I recently blogged about the obesity rate—although it is still rising, the rise is slowing. Still, the Centers for Disease Control (CDC) estimate that obesity rate will be 42 percent by the year 2030. That spells trouble. Another recent CDC report on cancer highlights one big reason why the nation’s obesity rates need to be curbed. The report, published in the journal Cancer, found that excess weight and a sedentary lifestyle are risk factors for one-quarter to one-third of common cancers.
“Americans don’t understand the association between cancer and obesity,” stated Marcus Plescia, director of the division of cancer prevention for the CDC. “They know about the links to diabetes, heart disease, and arthritis, but many don’t know about this.” Ahmedin Jamal, vice president of surveillance research for the American Cancer Society states, “If we wanted to see continued decrease in the mortality rates for cancer, we have to promote behaviors such as losing weight, being active, and giving up smoking.”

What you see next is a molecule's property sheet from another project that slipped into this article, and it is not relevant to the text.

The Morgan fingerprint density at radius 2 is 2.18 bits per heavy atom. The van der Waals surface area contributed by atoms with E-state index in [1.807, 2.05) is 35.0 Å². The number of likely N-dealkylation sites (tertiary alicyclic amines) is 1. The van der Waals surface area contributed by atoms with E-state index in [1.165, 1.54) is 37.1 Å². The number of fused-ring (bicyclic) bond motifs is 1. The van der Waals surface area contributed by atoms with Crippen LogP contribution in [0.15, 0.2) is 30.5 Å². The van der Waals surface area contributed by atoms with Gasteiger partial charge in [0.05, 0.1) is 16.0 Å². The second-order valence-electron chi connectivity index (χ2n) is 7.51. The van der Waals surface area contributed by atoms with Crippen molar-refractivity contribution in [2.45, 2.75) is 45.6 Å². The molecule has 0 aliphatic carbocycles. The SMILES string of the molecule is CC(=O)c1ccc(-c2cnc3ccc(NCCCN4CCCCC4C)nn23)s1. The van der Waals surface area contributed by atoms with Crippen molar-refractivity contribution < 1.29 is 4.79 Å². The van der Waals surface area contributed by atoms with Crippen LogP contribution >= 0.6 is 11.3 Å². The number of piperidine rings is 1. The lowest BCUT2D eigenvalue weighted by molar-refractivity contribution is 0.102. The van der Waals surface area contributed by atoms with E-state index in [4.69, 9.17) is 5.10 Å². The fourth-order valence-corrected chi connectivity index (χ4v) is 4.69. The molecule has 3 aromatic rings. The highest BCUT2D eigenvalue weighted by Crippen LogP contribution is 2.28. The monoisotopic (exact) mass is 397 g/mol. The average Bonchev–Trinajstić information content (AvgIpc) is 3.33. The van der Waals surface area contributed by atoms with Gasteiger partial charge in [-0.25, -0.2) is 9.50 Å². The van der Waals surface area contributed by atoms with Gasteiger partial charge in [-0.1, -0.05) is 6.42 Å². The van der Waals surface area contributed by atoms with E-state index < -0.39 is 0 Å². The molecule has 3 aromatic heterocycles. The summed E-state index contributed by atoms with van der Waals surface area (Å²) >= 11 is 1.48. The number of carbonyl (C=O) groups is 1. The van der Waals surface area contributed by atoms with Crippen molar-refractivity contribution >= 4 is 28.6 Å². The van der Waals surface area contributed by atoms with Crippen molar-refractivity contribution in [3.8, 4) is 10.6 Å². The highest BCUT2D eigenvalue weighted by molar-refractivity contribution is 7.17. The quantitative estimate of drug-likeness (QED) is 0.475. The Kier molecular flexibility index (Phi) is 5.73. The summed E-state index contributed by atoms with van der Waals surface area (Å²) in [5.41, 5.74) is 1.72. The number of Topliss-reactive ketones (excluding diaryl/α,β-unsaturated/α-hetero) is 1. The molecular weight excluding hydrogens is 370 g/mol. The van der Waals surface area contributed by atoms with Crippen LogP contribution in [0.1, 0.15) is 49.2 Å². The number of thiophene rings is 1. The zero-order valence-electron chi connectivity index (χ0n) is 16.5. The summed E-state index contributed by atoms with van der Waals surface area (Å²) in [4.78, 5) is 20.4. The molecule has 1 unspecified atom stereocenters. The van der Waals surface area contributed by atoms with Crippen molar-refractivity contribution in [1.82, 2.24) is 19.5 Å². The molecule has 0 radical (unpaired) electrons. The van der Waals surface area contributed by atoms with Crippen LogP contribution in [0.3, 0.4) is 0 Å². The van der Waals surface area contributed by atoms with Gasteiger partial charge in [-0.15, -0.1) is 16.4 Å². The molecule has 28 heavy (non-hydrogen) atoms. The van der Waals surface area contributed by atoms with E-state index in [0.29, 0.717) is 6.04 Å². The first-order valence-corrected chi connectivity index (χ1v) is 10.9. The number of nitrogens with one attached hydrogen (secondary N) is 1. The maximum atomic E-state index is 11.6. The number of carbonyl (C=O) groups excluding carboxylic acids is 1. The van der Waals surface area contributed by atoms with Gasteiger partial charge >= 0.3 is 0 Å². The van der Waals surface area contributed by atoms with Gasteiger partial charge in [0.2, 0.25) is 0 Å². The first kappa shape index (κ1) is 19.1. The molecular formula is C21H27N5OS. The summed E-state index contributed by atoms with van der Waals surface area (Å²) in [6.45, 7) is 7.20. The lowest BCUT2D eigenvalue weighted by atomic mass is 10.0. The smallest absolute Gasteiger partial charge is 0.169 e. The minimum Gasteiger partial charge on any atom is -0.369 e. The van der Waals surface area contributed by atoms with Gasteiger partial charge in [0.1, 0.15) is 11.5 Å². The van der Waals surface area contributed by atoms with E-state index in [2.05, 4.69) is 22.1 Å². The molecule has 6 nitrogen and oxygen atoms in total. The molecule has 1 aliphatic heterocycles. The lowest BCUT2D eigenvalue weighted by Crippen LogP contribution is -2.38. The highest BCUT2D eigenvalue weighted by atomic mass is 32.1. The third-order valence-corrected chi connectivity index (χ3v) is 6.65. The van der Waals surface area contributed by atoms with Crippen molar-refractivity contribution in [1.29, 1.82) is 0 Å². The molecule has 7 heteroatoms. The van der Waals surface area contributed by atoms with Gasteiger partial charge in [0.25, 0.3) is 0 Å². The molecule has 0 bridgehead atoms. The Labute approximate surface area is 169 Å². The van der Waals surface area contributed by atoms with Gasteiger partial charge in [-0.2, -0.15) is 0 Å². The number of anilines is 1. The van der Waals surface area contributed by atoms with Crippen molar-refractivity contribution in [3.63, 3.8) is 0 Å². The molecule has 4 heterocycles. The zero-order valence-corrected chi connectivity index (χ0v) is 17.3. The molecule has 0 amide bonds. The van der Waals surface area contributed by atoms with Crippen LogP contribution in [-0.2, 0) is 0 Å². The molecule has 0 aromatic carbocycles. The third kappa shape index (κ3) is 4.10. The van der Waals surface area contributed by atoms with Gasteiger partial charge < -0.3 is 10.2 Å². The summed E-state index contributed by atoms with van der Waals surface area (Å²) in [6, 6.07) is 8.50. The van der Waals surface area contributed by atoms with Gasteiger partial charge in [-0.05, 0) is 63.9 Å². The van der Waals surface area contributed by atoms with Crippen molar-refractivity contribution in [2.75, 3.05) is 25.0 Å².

And don’t forget reducing toxin exposure, another recommended preventable risk factor for cancer. I blogged on it last year. You see, diet and lifestyle need to be moved to the forefront of medicine. Most, if not all, chronic diseases are related to diet and lifestyle. The choices we make, day in and day out, about what we put into our bodies and how we maintain our bodies, plays a much bigger role in our overall health than we realize. Think about that at your next meal. Think about it as you plan your day.